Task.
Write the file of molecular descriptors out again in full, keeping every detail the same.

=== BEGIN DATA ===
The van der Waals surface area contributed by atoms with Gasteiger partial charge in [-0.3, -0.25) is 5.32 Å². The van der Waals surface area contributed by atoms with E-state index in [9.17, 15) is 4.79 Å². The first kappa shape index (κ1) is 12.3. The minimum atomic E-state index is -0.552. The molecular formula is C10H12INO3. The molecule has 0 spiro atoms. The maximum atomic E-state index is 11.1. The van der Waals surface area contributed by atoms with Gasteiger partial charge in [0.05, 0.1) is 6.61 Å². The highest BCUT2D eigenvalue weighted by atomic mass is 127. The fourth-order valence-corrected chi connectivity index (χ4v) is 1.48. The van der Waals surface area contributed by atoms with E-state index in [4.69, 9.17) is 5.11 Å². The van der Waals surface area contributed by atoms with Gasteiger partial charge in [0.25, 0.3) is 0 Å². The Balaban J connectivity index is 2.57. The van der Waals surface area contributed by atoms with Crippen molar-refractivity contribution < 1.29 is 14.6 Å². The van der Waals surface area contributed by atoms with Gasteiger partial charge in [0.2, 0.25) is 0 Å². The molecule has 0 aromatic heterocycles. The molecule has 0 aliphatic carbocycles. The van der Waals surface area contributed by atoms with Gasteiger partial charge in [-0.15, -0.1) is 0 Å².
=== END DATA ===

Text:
The van der Waals surface area contributed by atoms with Gasteiger partial charge in [-0.3, -0.25) is 5.32 Å². The van der Waals surface area contributed by atoms with E-state index in [9.17, 15) is 4.79 Å². The first kappa shape index (κ1) is 12.3. The minimum atomic E-state index is -0.552. The molecular formula is C10H12INO3. The molecule has 0 spiro atoms. The maximum atomic E-state index is 11.1. The van der Waals surface area contributed by atoms with Gasteiger partial charge in [0.05, 0.1) is 6.61 Å². The highest BCUT2D eigenvalue weighted by atomic mass is 127. The fourth-order valence-corrected chi connectivity index (χ4v) is 1.48. The van der Waals surface area contributed by atoms with E-state index in [4.69, 9.17) is 5.11 Å². The van der Waals surface area contributed by atoms with Gasteiger partial charge in [0.25, 0.3) is 0 Å². The Balaban J connectivity index is 2.57. The van der Waals surface area contributed by atoms with Crippen molar-refractivity contribution < 1.29 is 14.6 Å². The van der Waals surface area contributed by atoms with Gasteiger partial charge in [0.2, 0.25) is 0 Å². The molecule has 0 aromatic heterocycles. The molecule has 0 aliphatic carbocycles. The van der Waals surface area contributed by atoms with Gasteiger partial charge in [-0.15, -0.1) is 0 Å².